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Kingston HyperX 4GB DDR3–2133MHz RAM Review

By on January 21, 2011
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Hyper performance that’s worth the price.

Good: Extremely fast performance while overclocked, T1 heatsinks keep things cool and stable
Bad: A bit pricy
Price: AED 400
* The price is the Suggested Retail Price at the time of review. Please call a retailer to confirm the latest price for this product.

Kingston is a memory brand name synonymous when it comes to making quality RAM modules. Over the years Kingston has targeted many market segments within the PC community, ranging from budget memory sticks for desktops and laptops to performance beasts that will satiate the desire of any overclocking freak. Today we’ll be looking at one such module which is their HyperX 2x 2GB DDR3 2133MHz dual channel memory kit.

Starting off with how it looks, well, you’ll see upfront the massive T1 heatsinks on top of the RAM modules, with the blue fins dissipating heat going to the top, allowing for very high speeds. The ink blue heatsinks provide a very high-end feel to the sticks, and well deservedly so since the price premium and performance live up to the high-speed claims by Kingston.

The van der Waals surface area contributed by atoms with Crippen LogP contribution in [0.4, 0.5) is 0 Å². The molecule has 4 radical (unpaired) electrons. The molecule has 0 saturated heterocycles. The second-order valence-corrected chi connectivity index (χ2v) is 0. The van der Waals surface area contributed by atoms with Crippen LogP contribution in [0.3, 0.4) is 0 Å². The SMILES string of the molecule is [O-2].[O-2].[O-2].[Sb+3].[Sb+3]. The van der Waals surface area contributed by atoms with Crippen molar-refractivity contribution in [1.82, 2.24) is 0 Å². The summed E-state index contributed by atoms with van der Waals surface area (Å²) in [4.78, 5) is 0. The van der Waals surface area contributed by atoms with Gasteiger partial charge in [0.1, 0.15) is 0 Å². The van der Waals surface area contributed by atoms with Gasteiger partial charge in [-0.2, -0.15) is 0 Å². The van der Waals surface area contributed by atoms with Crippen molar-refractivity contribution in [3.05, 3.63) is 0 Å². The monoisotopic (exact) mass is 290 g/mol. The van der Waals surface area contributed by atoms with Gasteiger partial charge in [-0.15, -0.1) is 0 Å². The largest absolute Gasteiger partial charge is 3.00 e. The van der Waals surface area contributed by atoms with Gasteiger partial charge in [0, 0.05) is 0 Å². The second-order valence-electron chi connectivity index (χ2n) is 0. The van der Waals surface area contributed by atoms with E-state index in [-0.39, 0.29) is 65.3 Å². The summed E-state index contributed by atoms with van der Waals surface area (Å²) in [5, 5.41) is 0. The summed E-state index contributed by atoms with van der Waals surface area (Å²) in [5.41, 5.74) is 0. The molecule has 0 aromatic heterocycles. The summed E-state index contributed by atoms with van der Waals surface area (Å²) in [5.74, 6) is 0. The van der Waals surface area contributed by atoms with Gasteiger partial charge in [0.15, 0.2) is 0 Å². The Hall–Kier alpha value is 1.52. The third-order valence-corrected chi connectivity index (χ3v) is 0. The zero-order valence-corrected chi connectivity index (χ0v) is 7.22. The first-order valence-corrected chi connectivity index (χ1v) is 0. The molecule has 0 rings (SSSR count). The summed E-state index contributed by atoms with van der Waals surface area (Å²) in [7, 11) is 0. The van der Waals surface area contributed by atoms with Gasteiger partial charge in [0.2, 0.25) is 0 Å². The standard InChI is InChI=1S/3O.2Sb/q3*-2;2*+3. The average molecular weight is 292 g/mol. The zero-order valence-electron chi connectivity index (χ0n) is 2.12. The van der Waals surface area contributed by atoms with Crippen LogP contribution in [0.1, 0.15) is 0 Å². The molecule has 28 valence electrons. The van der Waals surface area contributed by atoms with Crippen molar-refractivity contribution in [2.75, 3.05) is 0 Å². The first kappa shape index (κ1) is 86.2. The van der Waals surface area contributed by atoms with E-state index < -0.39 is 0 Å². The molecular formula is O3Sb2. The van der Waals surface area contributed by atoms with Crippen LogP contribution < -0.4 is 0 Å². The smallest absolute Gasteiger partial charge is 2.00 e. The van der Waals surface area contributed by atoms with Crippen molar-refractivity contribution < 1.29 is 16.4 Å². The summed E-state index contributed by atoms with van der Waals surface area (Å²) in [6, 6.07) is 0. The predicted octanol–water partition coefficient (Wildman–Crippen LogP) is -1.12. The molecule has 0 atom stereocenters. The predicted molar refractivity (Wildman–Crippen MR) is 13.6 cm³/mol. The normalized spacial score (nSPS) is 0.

For testing the Kingston HyperX 4GB DDR3-2133MHz memory modules I put it into our new testbed which consists of the Gigabyte P67A-UD7 motherboard, Intel Core i7-2600K CPU, Zotac GTX 580 AMP! Edition GPU and Kingston V-Series 64GB SSD with Windows 7 Ultimate; all of which is powered by a Cooler Master 1200W Silent Pro Gold PSU. For comparisons I’ll be using the new Kingmax 4GB DDR3-2200 (NANO Thermal Design) memory.

Now for testing I only overclocked the Kingston HyperX 4GB memory modules in the BIOS. Thankfully Gigabyte’s M.I.B.X. III allows for some extremely simple memory frequency and voltage settings. I have to say that while trying the XMP Profile setting (Profile 1 – 1866MHz & Profile 2 – 2133MHz) the auto voltage taken of 1.65 volts failed to boot the PC. So I had to manually go in and set the voltage to a higher, but still acceptable 1.84 volts which booted the system perfectly and never crashed during extensive runs of Prime95 and other gaming benchmarks.

As you can see the Kingston HyperX manages to outperform the Kingmax NANO, but the latter is no slouch either. I managed to overclock the Kingmax NANO at 2133MHz with 1.80 volts, however the unlike the Kingston HyperX’s memory timings of 9-11-9-27, the Kingmax NANO had a CAS timings of 10-10-10-24.

Ultimately I would say that the Kingston gives amazing overclocked performance and stability with supreme heat management thanks to the T1 heatsinks. With the new Sandy Bridge processors and P67 motherboards out, Kingmax HyperX is no doubt going to be one of the star rams out there.


About

From auditing to editing, I now test and analyze the latest gadgets and games instead of the latest financial statements. Both jobs are equally intense and rewarding. When I'm not burning up hardware in the name of science, you'll find me nuking in DOTA 2 or engineering in TF2.

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